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Pure vs impure

Pure vs impure and why should I care?

Some of the most important advancements in programming came from adding restrictions to the way we program. Famous article by Edsger Dijkstra Go To Statement Considered Harmful shows how introducing one statement into programming language breaks many nice properties of that language. goto gives us freedom and solves couple of simple problems like breaking from nested loops easily, but it can make programs very hard to understand. This happens, because we cannot look at two pieces of code in spearation. The execution can jump to some other place in code or even worse: it can jump from other piece of code to here and We need to keep that in mind.

It is very similar with global variables. We know we shouldn't use them, because it tightly couples every piece of code that uses it. Lets say you wrote a function that needed to compute something using global variable without modifying it, but modified it by accident. It is possible that bug in your program will manifest in completely different piece of code and that buggy function would appear to work fine in tests. It is the same problem design problems as with goto, we cannot look at two pieces of code in separation. Global state is considered harmful.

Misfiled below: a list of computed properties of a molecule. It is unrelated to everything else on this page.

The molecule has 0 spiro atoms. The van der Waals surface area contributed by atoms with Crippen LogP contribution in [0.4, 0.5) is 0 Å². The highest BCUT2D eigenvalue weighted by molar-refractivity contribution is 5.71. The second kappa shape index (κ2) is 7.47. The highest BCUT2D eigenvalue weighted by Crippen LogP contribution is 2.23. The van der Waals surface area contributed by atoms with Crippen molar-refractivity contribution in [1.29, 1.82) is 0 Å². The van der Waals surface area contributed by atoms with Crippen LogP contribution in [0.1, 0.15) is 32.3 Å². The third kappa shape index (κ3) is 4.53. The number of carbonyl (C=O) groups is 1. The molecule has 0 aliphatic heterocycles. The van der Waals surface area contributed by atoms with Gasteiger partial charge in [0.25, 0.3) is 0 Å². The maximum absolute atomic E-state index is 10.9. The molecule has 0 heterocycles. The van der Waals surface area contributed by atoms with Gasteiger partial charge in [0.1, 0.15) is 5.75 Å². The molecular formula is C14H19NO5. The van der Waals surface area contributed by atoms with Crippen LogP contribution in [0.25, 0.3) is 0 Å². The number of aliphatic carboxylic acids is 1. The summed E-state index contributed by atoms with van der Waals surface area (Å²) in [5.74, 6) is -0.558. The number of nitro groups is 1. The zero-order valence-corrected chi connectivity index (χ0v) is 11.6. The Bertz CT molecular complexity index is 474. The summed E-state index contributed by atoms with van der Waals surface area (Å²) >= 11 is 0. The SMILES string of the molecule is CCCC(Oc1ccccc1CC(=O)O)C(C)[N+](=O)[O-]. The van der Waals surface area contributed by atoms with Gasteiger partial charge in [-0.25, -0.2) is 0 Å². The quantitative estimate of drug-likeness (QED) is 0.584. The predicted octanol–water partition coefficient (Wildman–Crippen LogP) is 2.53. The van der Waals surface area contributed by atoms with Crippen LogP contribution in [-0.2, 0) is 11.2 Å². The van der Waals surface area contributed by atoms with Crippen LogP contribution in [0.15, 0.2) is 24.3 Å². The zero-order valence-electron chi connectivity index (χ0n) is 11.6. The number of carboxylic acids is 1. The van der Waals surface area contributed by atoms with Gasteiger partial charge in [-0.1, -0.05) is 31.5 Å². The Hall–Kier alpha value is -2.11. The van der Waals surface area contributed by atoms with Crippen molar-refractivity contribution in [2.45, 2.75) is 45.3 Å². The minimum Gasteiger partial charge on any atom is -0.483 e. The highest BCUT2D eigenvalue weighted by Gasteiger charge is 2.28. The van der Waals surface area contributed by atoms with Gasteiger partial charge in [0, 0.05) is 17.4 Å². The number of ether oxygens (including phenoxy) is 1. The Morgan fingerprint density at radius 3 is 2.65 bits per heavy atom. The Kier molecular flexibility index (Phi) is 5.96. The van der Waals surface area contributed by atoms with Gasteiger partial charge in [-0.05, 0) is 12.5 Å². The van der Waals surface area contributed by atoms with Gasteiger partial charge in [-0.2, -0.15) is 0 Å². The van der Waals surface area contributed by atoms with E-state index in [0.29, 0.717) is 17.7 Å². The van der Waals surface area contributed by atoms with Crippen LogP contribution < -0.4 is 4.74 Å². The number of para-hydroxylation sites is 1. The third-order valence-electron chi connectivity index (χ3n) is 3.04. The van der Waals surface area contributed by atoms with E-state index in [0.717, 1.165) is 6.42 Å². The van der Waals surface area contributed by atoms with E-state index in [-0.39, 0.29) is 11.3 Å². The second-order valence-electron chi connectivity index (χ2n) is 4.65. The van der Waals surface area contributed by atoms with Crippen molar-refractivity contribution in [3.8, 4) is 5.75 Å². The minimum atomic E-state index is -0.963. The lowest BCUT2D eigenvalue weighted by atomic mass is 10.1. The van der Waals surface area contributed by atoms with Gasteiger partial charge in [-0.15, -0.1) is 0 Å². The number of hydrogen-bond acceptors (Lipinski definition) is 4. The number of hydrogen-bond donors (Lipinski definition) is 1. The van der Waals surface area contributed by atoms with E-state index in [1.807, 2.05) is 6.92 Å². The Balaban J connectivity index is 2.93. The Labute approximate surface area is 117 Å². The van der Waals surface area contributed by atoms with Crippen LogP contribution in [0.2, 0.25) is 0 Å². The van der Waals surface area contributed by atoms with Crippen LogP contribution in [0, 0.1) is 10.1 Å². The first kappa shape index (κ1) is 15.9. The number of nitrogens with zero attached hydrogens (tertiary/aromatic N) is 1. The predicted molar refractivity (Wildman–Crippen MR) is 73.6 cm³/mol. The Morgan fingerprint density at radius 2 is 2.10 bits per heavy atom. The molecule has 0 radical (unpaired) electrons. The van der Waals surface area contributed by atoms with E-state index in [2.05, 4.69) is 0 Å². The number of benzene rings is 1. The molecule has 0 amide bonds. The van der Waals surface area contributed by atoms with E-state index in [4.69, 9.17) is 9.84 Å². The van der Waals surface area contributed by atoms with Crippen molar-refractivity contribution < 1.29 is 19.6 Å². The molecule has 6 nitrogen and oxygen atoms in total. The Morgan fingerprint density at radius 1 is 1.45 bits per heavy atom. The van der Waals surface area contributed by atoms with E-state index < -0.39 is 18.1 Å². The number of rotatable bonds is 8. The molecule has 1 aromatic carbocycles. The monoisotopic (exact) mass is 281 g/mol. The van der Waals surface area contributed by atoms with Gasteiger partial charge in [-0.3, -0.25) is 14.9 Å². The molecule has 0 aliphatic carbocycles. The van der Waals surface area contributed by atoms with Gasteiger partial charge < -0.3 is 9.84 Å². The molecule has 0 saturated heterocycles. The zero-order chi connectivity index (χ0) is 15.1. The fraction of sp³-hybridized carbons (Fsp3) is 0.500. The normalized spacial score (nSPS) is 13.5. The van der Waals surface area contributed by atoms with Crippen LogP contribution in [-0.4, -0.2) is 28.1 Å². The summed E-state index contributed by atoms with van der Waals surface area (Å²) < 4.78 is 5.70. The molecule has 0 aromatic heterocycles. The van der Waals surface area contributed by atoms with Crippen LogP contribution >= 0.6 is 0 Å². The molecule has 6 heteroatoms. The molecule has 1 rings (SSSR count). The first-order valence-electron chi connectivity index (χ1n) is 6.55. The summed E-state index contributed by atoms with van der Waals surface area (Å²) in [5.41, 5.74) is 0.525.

Lets make a bold move! Lets consider all state harmful!

Pure functions

Pure functions by definition always return the same value for given input. For example:

def inc(x), do: x + 1

Pure functions can't depend on or modify application state. For example this is not a pure function:

def print_value(x), do: IO.inspect(x+1)

Given the same argument, it will always return the same value, but it also has a side effect of printing that value. Pure functions have couple of really nice properties:

Easy to understand

We can read pure function in isolation from rest of the code. There is no external state we need to worry about. No other piece of code can influence return value of pure function.

Easy to compose

Programming by changing state is called imperative programming and it is often error prone. For example it is common to first create an element and operate on it. It is hard to do that in functional language, so my next example will be in JavaScript Lets say we created a piece of HTML:

<p class="blue_box">Some text</p>
<a href="#">Link</a>

And we need to make the background of that paragraph blue using the class: